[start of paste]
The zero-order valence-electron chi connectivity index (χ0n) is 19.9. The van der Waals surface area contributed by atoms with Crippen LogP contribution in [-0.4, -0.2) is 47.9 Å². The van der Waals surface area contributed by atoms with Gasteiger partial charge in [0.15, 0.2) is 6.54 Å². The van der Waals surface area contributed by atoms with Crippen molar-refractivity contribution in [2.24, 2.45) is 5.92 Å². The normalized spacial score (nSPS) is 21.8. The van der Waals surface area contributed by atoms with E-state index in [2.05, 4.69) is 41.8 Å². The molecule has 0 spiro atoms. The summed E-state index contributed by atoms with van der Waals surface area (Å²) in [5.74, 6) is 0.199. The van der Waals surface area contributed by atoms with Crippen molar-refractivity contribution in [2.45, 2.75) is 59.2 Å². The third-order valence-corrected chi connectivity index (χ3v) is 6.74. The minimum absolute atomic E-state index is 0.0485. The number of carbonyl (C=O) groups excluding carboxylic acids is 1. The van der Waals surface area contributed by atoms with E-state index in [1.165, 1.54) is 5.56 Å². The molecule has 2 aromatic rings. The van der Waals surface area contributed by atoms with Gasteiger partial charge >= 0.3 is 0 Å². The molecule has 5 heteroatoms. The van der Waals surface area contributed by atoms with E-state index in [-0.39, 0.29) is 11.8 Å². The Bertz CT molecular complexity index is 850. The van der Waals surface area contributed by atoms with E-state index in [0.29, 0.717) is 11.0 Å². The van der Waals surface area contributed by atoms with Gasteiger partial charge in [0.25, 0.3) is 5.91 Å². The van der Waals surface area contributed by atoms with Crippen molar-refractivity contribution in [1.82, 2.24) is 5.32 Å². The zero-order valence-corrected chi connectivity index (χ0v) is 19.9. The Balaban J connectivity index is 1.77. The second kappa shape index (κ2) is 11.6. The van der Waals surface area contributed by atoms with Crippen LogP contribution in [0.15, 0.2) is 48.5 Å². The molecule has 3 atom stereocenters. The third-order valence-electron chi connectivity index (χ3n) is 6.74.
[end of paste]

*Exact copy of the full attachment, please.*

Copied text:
The zero-order valence-electron chi connectivity index (χ0n) is 19.9. The van der Waals surface area contributed by atoms with Crippen LogP contribution in [-0.4, -0.2) is 47.9 Å². The van der Waals surface area contributed by atoms with Gasteiger partial charge in [0.15, 0.2) is 6.54 Å². The van der Waals surface area contributed by atoms with Crippen molar-refractivity contribution in [2.24, 2.45) is 5.92 Å². The normalized spacial score (nSPS) is 21.8. The van der Waals surface area contributed by atoms with E-state index in [2.05, 4.69) is 41.8 Å². The molecule has 0 spiro atoms. The summed E-state index contributed by atoms with van der Waals surface area (Å²) in [5.74, 6) is 0.199. The van der Waals surface area contributed by atoms with Crippen molar-refractivity contribution in [2.45, 2.75) is 59.2 Å². The third-order valence-corrected chi connectivity index (χ3v) is 6.74. The minimum absolute atomic E-state index is 0.0485. The number of carbonyl (C=O) groups excluding carboxylic acids is 1. The van der Waals surface area contributed by atoms with E-state index in [1.165, 1.54) is 5.56 Å². The molecule has 2 aromatic rings. The van der Waals surface area contributed by atoms with Gasteiger partial charge >= 0.3 is 0 Å². The molecule has 5 heteroatoms. The van der Waals surface area contributed by atoms with E-state index in [-0.39, 0.29) is 11.8 Å². The Bertz CT molecular complexity index is 850. The van der Waals surface area contributed by atoms with E-state index in [0.29, 0.717) is 11.0 Å². The van der Waals surface area contributed by atoms with Gasteiger partial charge in [0.25, 0.3) is 5.91 Å². The van der Waals surface area contributed by atoms with Crippen molar-refractivity contribution in [1.82, 2.24) is 5.32 Å². The zero-order valence-corrected chi connectivity index (χ0v) is 19.9. The Balaban J connectivity index is 1.77. The second kappa shape index (κ2) is 11.6. The van der Waals surface area contributed by atoms with Crippen LogP contribution in [0.15, 0.2) is 48.5 Å². The molecule has 3 atom stereocenters. The third-order valence-electron chi connectivity index (χ3n) is 6.74.